How Google does performance management

In a new book, Google’s VP of People Operations reveals the secrets behind the company’s globally renowned positive workplace culture.

How Google does performance management
In the early 2000s, Google adopted an innovative internal employee review system known as Objectives and Key Results (OKRs).

Now, Google’s senior vice president of People Operations Laszlo Bock has unveiled the details of the company’s HR strategies in a new book, Work Rules!.

According to Business Insider, Bock’s book details that employees set a goal for themselves and outline a series of measurable results that will help them achieve the objective.

Google’s CEO reportedly does this for the entire company.

The OKRs are the first step in the tech giant’s performance management process, and are followed by several key components.

Measuring performance

Google managers rate their employees on a five point scale, which ranges from ‘needs improvement’ to ‘superb’.

Peer feedback

Employees and their managers select a group of peer reviewers – this group must also include employees who are junior to them.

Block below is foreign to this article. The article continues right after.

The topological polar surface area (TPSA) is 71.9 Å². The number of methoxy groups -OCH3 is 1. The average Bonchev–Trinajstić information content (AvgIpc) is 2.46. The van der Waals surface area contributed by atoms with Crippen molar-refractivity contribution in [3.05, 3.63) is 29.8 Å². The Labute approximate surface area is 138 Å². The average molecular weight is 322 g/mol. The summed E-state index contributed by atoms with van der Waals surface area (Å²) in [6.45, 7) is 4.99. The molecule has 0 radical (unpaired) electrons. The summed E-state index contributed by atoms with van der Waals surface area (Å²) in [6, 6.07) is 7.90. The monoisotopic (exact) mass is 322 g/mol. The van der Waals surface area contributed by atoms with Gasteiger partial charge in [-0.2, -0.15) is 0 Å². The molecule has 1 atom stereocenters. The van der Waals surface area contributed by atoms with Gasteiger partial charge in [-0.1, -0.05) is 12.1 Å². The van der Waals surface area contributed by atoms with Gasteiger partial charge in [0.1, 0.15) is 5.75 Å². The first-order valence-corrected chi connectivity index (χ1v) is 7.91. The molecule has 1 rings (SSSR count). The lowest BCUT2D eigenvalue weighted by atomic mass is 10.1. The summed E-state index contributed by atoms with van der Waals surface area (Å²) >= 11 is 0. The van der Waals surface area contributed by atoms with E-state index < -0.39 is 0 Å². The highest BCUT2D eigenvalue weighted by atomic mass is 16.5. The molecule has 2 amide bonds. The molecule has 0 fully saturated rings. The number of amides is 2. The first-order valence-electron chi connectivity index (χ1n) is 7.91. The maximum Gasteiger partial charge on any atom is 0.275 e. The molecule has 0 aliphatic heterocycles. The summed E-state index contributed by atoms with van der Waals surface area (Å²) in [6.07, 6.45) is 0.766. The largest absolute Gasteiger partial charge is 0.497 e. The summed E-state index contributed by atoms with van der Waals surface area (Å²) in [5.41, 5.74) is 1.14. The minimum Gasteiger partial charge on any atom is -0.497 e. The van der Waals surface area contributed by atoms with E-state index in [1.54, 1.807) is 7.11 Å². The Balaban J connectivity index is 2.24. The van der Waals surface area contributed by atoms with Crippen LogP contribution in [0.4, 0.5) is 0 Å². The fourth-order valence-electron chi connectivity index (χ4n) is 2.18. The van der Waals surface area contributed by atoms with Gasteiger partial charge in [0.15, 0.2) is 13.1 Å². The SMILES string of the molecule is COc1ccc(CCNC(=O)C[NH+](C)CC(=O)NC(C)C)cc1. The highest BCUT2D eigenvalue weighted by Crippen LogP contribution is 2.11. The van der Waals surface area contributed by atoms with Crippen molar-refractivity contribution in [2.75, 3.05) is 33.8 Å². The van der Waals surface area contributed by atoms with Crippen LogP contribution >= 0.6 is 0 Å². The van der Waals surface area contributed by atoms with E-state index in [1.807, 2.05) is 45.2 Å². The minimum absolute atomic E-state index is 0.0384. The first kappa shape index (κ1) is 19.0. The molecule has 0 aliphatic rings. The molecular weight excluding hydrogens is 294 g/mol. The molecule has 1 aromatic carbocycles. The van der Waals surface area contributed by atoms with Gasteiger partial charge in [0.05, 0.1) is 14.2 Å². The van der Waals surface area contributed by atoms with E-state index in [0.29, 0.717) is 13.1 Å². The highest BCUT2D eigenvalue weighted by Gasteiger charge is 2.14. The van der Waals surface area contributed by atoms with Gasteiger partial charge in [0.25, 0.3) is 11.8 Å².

Peer reviewers list one thing that the employee should do more of and one thing that they could do differently to have a greater impact on Google.


Groups of managers engage in meetings to review all their staff members’ ratings together. This is designed to reduce managers’ bias, as managers explain their decisions to one another.

At the beginning of these meetings, managers are given a list of potential biases, such as the ‘recency effect’ – a tendency to disproportionately value an employee’s most recent behaviours.

Pay discussions are separated from annual reviews

Google conducts all annual reviews in November, while talks about pay occur around a month later.

This is designed to complement Google’s hope that employees want to improve their performance for the sake of contributing to the company, as opposed to doing so only to increase their salary.

According to Bock, research indicates that employees perform better in the absence of incentives such as more money.

He adds that employees at Google want to be evaluated because they wish to grow and ultimately become the best at what they do. 

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